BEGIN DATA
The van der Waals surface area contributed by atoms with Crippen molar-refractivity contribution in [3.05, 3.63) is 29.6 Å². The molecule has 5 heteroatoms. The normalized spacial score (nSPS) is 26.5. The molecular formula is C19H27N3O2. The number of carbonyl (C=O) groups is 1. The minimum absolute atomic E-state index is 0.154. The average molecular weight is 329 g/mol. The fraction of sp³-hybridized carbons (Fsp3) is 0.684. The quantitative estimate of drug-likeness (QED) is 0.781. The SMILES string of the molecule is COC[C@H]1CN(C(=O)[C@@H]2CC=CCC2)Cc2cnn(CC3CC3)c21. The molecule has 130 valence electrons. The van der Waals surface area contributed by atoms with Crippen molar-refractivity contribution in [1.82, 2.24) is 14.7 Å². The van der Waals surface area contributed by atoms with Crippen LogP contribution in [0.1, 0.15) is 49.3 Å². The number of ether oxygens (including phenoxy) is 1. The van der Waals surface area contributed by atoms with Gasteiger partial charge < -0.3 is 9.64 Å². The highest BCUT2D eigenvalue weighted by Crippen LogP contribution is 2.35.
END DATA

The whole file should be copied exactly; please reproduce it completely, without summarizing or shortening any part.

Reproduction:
The van der Waals surface area contributed by atoms with Crippen molar-refractivity contribution in [3.05, 3.63) is 29.6 Å². The molecule has 5 heteroatoms. The normalized spacial score (nSPS) is 26.5. The molecular formula is C19H27N3O2. The number of carbonyl (C=O) groups is 1. The minimum absolute atomic E-state index is 0.154. The average molecular weight is 329 g/mol. The fraction of sp³-hybridized carbons (Fsp3) is 0.684. The quantitative estimate of drug-likeness (QED) is 0.781. The SMILES string of the molecule is COC[C@H]1CN(C(=O)[C@@H]2CC=CCC2)Cc2cnn(CC3CC3)c21. The molecule has 130 valence electrons. The van der Waals surface area contributed by atoms with Crippen molar-refractivity contribution in [1.82, 2.24) is 14.7 Å². The van der Waals surface area contributed by atoms with Crippen LogP contribution in [0.1, 0.15) is 49.3 Å². The number of ether oxygens (including phenoxy) is 1. The van der Waals surface area contributed by atoms with Gasteiger partial charge < -0.3 is 9.64 Å². The highest BCUT2D eigenvalue weighted by Crippen LogP contribution is 2.35.